Professor Richard Foster, from Yale University, estimated that in 1950, the average lifespan of an S&P 500 company was 47 years. By 2020, it will have fallen to just ten years.
He also claimed that in the same year, more than three-quarters of the S&P 500 will be companies so new that we haven’t even heard of them yet.
Company exits are taking place earlier and earlier so it has never been more important to plan for a potential buy-out from day one.
Simon Cartmell, Chief Executive of Calon Cardio Technology and a serial investor in the life sciences sector claims that it is never too early to plan a sale and in fact, it is the key to building what he terms an ‘excellent business’.
He claims that too many early stage start-ups are focused on using capital efficiency with a minimal viable product model, rather than analysing how that product might be valued in a future market.
“One of the most vital things to keep in mind is what the strategic drivers are of the corporates that will buy you. You might have a great product, but you might be building a business that no-one wants to buy.
“So three key questions you need to keep in mind are who will want to buy you, why they will want to buy you and what data or evidence do you need to prove you are valuable to them.”
For many businesses, this might mean a tactical move away from an original goal or purpose of the business.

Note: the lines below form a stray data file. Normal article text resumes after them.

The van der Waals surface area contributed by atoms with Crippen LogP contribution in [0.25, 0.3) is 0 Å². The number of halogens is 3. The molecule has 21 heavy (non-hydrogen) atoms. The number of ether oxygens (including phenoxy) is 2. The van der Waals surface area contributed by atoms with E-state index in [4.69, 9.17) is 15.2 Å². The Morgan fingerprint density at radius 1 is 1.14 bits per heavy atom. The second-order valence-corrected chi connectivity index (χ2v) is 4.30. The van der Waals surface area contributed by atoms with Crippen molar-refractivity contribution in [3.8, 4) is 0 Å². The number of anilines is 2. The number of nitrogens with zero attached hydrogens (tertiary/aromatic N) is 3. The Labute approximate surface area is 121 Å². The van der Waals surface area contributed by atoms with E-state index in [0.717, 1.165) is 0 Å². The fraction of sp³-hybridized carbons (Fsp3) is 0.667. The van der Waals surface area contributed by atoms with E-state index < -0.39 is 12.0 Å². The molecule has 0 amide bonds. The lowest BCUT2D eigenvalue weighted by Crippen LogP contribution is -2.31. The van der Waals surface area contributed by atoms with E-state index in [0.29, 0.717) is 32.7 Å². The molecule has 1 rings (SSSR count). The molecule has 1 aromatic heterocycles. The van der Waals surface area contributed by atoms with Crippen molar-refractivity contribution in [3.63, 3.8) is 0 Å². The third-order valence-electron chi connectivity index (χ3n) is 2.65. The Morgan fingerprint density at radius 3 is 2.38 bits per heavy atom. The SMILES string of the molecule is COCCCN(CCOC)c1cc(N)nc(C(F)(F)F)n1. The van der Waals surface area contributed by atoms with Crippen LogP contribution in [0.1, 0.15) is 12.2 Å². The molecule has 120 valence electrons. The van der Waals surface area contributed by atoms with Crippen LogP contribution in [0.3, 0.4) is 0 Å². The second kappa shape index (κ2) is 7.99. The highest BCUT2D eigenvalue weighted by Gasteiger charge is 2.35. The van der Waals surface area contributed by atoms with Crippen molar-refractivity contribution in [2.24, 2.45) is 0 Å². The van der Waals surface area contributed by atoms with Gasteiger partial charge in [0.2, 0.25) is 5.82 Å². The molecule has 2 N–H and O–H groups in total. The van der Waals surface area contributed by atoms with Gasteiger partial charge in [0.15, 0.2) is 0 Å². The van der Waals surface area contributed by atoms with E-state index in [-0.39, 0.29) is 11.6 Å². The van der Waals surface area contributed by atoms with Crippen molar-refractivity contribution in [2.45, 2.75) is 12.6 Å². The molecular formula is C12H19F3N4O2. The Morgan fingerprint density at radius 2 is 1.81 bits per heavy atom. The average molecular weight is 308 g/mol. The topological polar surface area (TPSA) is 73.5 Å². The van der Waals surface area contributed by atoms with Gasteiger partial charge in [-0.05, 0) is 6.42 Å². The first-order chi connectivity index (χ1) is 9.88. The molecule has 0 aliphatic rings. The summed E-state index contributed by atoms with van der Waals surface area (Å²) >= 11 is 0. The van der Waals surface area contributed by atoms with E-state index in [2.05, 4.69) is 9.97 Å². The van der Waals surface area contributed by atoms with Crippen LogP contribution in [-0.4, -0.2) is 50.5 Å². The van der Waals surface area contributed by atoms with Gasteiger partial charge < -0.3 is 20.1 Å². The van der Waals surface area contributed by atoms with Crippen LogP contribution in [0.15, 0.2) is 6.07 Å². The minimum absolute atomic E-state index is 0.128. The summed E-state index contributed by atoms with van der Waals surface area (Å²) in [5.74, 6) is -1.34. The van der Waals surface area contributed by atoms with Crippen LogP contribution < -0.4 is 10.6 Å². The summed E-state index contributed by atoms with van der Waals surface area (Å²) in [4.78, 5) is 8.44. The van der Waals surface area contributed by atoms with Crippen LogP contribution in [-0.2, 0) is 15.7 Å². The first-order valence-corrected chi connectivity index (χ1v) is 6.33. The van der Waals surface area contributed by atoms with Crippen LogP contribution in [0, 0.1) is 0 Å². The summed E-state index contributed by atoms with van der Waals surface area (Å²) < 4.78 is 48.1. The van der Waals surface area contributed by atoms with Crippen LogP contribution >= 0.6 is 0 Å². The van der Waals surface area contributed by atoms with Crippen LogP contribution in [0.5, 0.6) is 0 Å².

Ron Petersen, partner in Longbow Capital LLP agrees. “I have worked with companies in which a platform they have created could be used for a great many applications, however only one or two have real potential for a fast return. In that case, it is about focusing your attention on the applications, or parts of your business that are going to have the greatest value.”
And this value won’t only be assessed on product and financials, it is also vital to build an organisation - and a team - that an acquirer wants to work with. As Petersen puts it: “Having the rogue genius leader of early days may not be as useful when a corporate advisor comes along to assess the business.”
He warns that founders must be conditioned to potential changes in teams years in advance of sale. “Changing a board suddenly, or introducing new people, as can be necessary when preparing for exit, can be a challenge. People don’t like change.”
Similarly, preparing for exit early may require investment that founders or investors aren’t comfortable with, but according to Cartmell, small investments in improving infrastructure, or engaging with influencers in the market will have an impact on that final sales figure.
“It is all about risk,” he said. “A potential acquirer will work out the notional value of your company and detract from that the risks that they evaluate. Your negotiations on price then start from a lower value. If you fund infrastructure investment and spend money on de-risking this not only demonstrates you understand the risks but will mean that you are starting negotiations from a higher value.”
Again, this comes down to identifying the interests of a potential buyer as early as possible: “planning early is about understanding what an acquirer values, which is often not the product alone, it is the absence of risk.”
It’s clear that the principles of building a business that is attractive to buyers and management that is prepared for succession is a sound one, even if an exit isn’t on the cards. A business that is a saleable asset, with robust teams and high capital value will also be a business that is sustainable, built on excellence with real, identifiable value and substance.
Ultimately, sales don’t always come when they were planned. Market forces or unforeseen personal and professional problems can all force an exit but understanding what this might look like and ensuring a business is ready for it is crucial for its sustained success.